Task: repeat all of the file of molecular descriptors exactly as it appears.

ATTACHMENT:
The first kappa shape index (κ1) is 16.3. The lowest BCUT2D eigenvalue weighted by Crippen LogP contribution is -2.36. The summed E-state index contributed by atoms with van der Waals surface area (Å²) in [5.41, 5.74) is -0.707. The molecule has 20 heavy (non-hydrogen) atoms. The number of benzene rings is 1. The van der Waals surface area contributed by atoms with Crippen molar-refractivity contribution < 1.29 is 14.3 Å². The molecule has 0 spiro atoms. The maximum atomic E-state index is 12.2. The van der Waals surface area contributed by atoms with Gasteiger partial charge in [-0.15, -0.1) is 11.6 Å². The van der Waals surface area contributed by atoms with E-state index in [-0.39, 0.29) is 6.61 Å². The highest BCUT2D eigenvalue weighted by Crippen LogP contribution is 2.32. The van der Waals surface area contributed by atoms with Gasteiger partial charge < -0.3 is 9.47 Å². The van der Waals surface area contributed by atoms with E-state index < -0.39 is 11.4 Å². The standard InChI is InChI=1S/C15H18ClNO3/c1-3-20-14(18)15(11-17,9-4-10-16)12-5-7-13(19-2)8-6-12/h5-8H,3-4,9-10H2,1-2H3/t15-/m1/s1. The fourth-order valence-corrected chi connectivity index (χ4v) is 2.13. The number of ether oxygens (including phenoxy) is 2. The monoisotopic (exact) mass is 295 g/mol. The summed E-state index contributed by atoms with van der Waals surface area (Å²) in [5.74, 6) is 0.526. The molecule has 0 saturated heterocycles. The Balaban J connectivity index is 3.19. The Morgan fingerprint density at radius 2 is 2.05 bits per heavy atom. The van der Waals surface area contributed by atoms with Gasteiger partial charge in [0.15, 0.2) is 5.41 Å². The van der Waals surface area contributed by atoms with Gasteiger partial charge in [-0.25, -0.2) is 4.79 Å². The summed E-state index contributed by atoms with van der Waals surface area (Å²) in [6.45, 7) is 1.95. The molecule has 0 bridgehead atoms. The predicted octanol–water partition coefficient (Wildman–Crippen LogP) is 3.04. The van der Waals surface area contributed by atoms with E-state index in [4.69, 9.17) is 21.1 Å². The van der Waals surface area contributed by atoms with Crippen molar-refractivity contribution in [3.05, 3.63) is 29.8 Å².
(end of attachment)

The first kappa shape index (κ1) is 16.3. The lowest BCUT2D eigenvalue weighted by Crippen LogP contribution is -2.36. The summed E-state index contributed by atoms with van der Waals surface area (Å²) in [5.41, 5.74) is -0.707. The molecule has 20 heavy (non-hydrogen) atoms. The number of benzene rings is 1. The van der Waals surface area contributed by atoms with Crippen molar-refractivity contribution < 1.29 is 14.3 Å². The molecule has 0 spiro atoms. The maximum atomic E-state index is 12.2. The van der Waals surface area contributed by atoms with Gasteiger partial charge in [-0.15, -0.1) is 11.6 Å². The van der Waals surface area contributed by atoms with E-state index in [-0.39, 0.29) is 6.61 Å². The highest BCUT2D eigenvalue weighted by Crippen LogP contribution is 2.32. The van der Waals surface area contributed by atoms with Gasteiger partial charge < -0.3 is 9.47 Å². The van der Waals surface area contributed by atoms with E-state index < -0.39 is 11.4 Å². The standard InChI is InChI=1S/C15H18ClNO3/c1-3-20-14(18)15(11-17,9-4-10-16)12-5-7-13(19-2)8-6-12/h5-8H,3-4,9-10H2,1-2H3/t15-/m1/s1. The fourth-order valence-corrected chi connectivity index (χ4v) is 2.13. The number of ether oxygens (including phenoxy) is 2. The monoisotopic (exact) mass is 295 g/mol. The summed E-state index contributed by atoms with van der Waals surface area (Å²) in [5.74, 6) is 0.526. The molecule has 0 saturated heterocycles. The Balaban J connectivity index is 3.19. The Morgan fingerprint density at radius 2 is 2.05 bits per heavy atom. The van der Waals surface area contributed by atoms with Gasteiger partial charge in [0.15, 0.2) is 5.41 Å². The van der Waals surface area contributed by atoms with Gasteiger partial charge in [-0.25, -0.2) is 4.79 Å². The summed E-state index contributed by atoms with van der Waals surface area (Å²) in [6.45, 7) is 1.95. The molecule has 0 bridgehead atoms. The predicted octanol–water partition coefficient (Wildman–Crippen LogP) is 3.04. The van der Waals surface area contributed by atoms with E-state index in [4.69, 9.17) is 21.1 Å². The van der Waals surface area contributed by atoms with Crippen molar-refractivity contribution in [3.05, 3.63) is 29.8 Å².